What is Saving My Product Photos

Last week, I posted on the Tiny Dino Studios facebook page about playing with my foldio, and I got a bunch of questions about how I liked it. Before this past week, I’d only used the foldio a handful of times, and mostly with my phone. And after that, I’d never taken the time to edit the photos, but holy smokes you guys, the little light box thing is totally worth it!

Mocha Morning Soap

Here is one of the new product photos I took last week using the foldio. It’s not perfect, but it is light years ahead of the photo of the same product I took a few weeks before that on my desk using the window for light.

See the difference?

Box of Chocolates Special Edition Valentine’s Day Soap

Here’s another soap that just finished curing. It’s scented with chocolate and lavender, colored with cocoa and red oxide.

Good Vibes Soap with poppy seed swirl and calendula petals

This is brand new, and has a couple weeks left on the curing shelf. I call it Good Vibes because it’s a very earthy, fresh, relaxing essential oil blend of sandalwood, eucalyptus and patchouli. I also adore how the poppy seed swirl turned out.

I’m not the most composition-minded photographer out there–and I call myself photographer in the sense that I hit the shutter on my little canon power shot and a photo results–but I’m really glad I have my foldio. While there are some of my photos where I couldn’t edit around bad composition (see below), it’s not the foldio’s fault I barely pay attention to whether my shot is in focus. It’s designed to photograph small things. That’s why it’s only ten inches wide.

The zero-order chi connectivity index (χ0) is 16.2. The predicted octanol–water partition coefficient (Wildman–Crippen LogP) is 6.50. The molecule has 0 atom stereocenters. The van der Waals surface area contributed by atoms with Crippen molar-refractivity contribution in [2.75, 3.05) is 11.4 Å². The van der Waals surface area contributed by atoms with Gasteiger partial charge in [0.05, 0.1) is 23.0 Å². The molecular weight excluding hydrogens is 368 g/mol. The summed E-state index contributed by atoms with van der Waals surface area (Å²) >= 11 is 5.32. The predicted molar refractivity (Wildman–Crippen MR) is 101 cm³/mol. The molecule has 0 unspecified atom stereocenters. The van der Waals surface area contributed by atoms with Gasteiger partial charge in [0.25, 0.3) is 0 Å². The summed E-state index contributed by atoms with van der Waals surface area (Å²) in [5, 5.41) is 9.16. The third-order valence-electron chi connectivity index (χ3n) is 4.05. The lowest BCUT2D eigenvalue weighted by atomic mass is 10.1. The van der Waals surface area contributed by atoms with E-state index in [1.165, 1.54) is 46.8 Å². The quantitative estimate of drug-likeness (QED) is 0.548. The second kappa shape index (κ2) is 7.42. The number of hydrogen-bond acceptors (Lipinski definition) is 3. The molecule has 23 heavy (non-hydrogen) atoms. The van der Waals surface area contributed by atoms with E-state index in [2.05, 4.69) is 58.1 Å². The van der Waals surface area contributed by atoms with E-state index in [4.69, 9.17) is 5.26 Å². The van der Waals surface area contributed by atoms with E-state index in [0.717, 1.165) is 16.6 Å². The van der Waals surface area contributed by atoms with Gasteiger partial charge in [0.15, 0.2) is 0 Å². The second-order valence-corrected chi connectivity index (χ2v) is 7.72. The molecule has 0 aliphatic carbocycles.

See how you can see the edge of my back drop and the sides of the light box? The soap is true though!

With a little conscious effort on my part, I can really improve my product photography with the help of my little light box. So, while this is what I have, I’m going to say that any light box will help.

I’m going to keep practicing my photography, focusing on getting more usable pics out of each photo session, and paying more attention to how I line things up. But editing photos this time around was so much less frustrating than usual. Hooray!

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Etsy Shop is Back Open!

Good morning all. It is August 16th, and as promised, my etsy shop is back up and ready to go.

Stop in and browse around. I have new sock, lace weight and handspun yarns, as well as some new spinning fiber.

How do you like my new photographs? I’ve been meaning to do this for about two years now. In some ways, I am sorry it took me so long to get up off my ass and do it, but in others, I am glad I waited until I had all the right pieces. My dining room has some of the best natural light in the whole house, being lined with windows and all. That, paired with my vintage cherry blossom table cloth (the first thing I ever bought on etsy ever right after it opened) and my new pottery, everything came togther so beautifully.

clementines and cherry blossoms
My table cloth, just to refresh your memory.

Now, I’m off to do some spinning so I have a bit more handspun to offer up for sale. What are you up to this weekend?

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Mondays Are For Photography

It has become my Monday morning routine to photograph all the yarns dyed and / or spun in the previous week and post everything to etsy. Every Monday I am astonished at how much work I did over the previous week. Sometimes I forget how much I get done because dyeing and spinning yarn doesn’t really seem like all that much work. I remember all the work on the computer I do (which is a lot) rather than the actually production aspect, so when I pile up the yarn for the photo shoot, I am always satisfied with the stack.


You can’t quite see everything in that photo, but the sock yarn on top is my favorite. I called it dino hide and that as much of the color makes me giggle with joy.

I worry during the week about having enough inventory for the farmers market, but then I look at my apartment overflowing with yarn and fiber, and I get over it. Frankly, I need to get some of this stuff out of here.

Some of the other photos I took this morning:

Handspun local Lincoln yarn


carrot juice sock yarn


ember worsted yarn

And a bonus FO:

Yesterday afternoon I finished Ebbtide. (Raveled here)